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To: circlecity
Short of impeachment there are no checks on the USSC.

Yes there is. Think about it and you'll realize why they voted the way they did. The dissenters just revealed what they really think about us regular Americans in flyover country and the power they want to wield against us.

21 posted on 06/29/2010 8:16:23 PM PDT by metalurgist (I Want your country back? It'll take guns and rope. Marxists won't give up peaceably.)
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To: jazusamo
Scalia's smackdown of the dissenting opinion was classic, and a must-read.


Cornell has links to the opinions in HTML

Quoting Scalia (Bolding is mine)

  Exactly what is covered is not clear. But whatever else is in, he knows that the right to keep and bear arms is out, despite its being as “deeply rooted in this Nation’s history and tradition,” Washington v. Glucksberg , 521 U. S. 702, 721 (1997) (internal quotation marks omitted), as a right can be, see District of Columbia v. Heller , 554 U. S. ___, ___–___, ___–___, ___–___ (2008) (slip op., at 20–21, 26–30, 41–44). I can find no other explanation for such certitude except that Justice Stevens, despite his forswearing of “personal and private notions, post , at 21 (internal quotation marks omitted), deeply believes it should be out.

Wow. In the language of a supreme court ruling, thems pracically fighting words. Scalia pretty much came right out and said the minority were practicing judicial malpractice.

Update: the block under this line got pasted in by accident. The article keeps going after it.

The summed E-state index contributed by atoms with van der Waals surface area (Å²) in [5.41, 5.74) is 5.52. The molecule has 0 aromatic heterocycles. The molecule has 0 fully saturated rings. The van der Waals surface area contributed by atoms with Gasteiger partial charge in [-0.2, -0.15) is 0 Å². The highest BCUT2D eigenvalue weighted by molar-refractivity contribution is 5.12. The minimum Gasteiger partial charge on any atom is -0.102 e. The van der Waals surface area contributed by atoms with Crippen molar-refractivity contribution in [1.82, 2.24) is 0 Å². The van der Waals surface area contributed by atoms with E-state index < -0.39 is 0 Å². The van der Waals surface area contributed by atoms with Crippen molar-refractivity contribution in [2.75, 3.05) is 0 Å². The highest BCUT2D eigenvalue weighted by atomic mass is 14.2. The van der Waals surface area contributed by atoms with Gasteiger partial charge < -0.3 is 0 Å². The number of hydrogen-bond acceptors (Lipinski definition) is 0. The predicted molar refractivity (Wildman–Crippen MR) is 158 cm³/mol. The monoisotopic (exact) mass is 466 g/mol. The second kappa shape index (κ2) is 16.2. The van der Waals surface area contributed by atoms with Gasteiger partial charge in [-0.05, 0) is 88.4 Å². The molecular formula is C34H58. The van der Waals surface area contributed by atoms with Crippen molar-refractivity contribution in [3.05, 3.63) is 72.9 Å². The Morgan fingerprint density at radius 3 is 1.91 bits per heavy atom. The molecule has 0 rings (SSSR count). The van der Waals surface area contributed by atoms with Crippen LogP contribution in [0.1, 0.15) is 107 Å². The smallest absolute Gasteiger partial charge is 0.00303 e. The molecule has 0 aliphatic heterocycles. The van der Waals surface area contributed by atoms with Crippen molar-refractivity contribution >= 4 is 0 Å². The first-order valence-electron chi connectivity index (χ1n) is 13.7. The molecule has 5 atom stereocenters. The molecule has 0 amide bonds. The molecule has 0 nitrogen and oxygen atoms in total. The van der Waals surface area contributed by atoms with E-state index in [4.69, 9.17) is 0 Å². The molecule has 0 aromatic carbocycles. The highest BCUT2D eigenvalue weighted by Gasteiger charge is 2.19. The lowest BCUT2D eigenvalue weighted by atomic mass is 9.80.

22 posted on 06/29/2010 8:23:52 PM PDT by zeugma (Ad Majorem Dei Gloriam)
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To: coloradan
Mark Levin gave a great reply to the stupid question Patrick Leahey asked of Kagan, ' the founders couldn't have anticipated the complex society we have today, therefore the court would have to make broad interpretations',ect.puke.

Mark noted (paraphrase) that the supreme court should not have an answer for every ill and that it was up to the states or the people because this is the only way to insure the greatest freedom with the least intrusion of government into our lives.

The Second Ammendment is a great example where justices go beyond their jurisdiction. It clearly states a right (of the people) that shall not be infringed, yet first, they refuse to recognize this 'right'(by supporting bans), and second, every permit/license/registration/fee, etc. required of a gun owner is an infringement and clearly violates the 2A.

Uninfringed means you walk into a gun store, see a gun you like, buy it, and walk out with it. No different than buying a three-pack of men's briefs uninfringed or bath oils and shampoo, uninfringed.

The Courts correct response to Chicago's ban should be to nullify it and let them know they'll be responsible civilly for any deaths where it could be reasonably shown to have occurred where a handgun or other gun, by it's absence due to their ban, contributed significantly to the likelyhood of death.

23 posted on 06/30/2010 11:20:51 PM PDT by budwiesest (It's that girl from Alaska, again.)